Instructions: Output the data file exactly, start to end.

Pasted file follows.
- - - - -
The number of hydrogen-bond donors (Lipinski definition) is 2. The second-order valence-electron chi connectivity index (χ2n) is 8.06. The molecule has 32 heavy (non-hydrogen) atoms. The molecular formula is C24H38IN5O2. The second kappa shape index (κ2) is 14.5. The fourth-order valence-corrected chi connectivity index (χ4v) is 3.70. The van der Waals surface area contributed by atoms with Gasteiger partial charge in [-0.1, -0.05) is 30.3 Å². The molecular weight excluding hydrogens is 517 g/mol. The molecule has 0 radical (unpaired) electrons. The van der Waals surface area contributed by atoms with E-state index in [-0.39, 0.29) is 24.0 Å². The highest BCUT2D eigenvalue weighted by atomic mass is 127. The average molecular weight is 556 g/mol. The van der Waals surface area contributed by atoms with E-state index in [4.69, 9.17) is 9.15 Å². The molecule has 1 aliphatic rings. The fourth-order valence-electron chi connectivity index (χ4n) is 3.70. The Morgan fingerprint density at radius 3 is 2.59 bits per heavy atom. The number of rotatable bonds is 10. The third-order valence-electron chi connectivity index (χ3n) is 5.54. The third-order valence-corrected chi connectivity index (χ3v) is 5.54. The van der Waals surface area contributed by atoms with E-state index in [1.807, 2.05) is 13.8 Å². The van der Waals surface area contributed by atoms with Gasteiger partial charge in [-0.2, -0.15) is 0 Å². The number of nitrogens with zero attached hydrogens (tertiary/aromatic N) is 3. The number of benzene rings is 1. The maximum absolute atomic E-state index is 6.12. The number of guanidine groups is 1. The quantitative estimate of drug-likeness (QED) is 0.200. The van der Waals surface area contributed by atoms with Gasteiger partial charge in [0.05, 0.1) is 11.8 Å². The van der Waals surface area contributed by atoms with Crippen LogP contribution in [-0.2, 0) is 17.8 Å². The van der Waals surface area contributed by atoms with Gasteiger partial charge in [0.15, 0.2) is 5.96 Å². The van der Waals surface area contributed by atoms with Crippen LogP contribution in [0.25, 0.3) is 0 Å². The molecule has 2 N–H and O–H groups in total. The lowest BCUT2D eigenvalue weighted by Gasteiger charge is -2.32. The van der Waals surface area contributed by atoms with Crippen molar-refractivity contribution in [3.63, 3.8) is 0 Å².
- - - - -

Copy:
The number of hydrogen-bond donors (Lipinski definition) is 2. The second-order valence-electron chi connectivity index (χ2n) is 8.06. The molecule has 32 heavy (non-hydrogen) atoms. The molecular formula is C24H38IN5O2. The second kappa shape index (κ2) is 14.5. The fourth-order valence-corrected chi connectivity index (χ4v) is 3.70. The van der Waals surface area contributed by atoms with Gasteiger partial charge in [-0.1, -0.05) is 30.3 Å². The molecular weight excluding hydrogens is 517 g/mol. The molecule has 0 radical (unpaired) electrons. The van der Waals surface area contributed by atoms with E-state index in [-0.39, 0.29) is 24.0 Å². The highest BCUT2D eigenvalue weighted by atomic mass is 127. The average molecular weight is 556 g/mol. The van der Waals surface area contributed by atoms with E-state index in [4.69, 9.17) is 9.15 Å². The molecule has 1 aliphatic rings. The fourth-order valence-electron chi connectivity index (χ4n) is 3.70. The Morgan fingerprint density at radius 3 is 2.59 bits per heavy atom. The number of rotatable bonds is 10. The third-order valence-electron chi connectivity index (χ3n) is 5.54. The third-order valence-corrected chi connectivity index (χ3v) is 5.54. The van der Waals surface area contributed by atoms with E-state index in [1.807, 2.05) is 13.8 Å². The van der Waals surface area contributed by atoms with Gasteiger partial charge in [-0.2, -0.15) is 0 Å². The number of nitrogens with zero attached hydrogens (tertiary/aromatic N) is 3. The number of benzene rings is 1. The maximum absolute atomic E-state index is 6.12. The number of guanidine groups is 1. The quantitative estimate of drug-likeness (QED) is 0.200. The van der Waals surface area contributed by atoms with Gasteiger partial charge in [0.05, 0.1) is 11.8 Å². The van der Waals surface area contributed by atoms with Crippen LogP contribution in [-0.2, 0) is 17.8 Å². The van der Waals surface area contributed by atoms with Gasteiger partial charge in [0.15, 0.2) is 5.96 Å². The van der Waals surface area contributed by atoms with Crippen LogP contribution in [0.25, 0.3) is 0 Å². The molecule has 2 N–H and O–H groups in total. The lowest BCUT2D eigenvalue weighted by Gasteiger charge is -2.32. The van der Waals surface area contributed by atoms with Crippen molar-refractivity contribution in [3.63, 3.8) is 0 Å².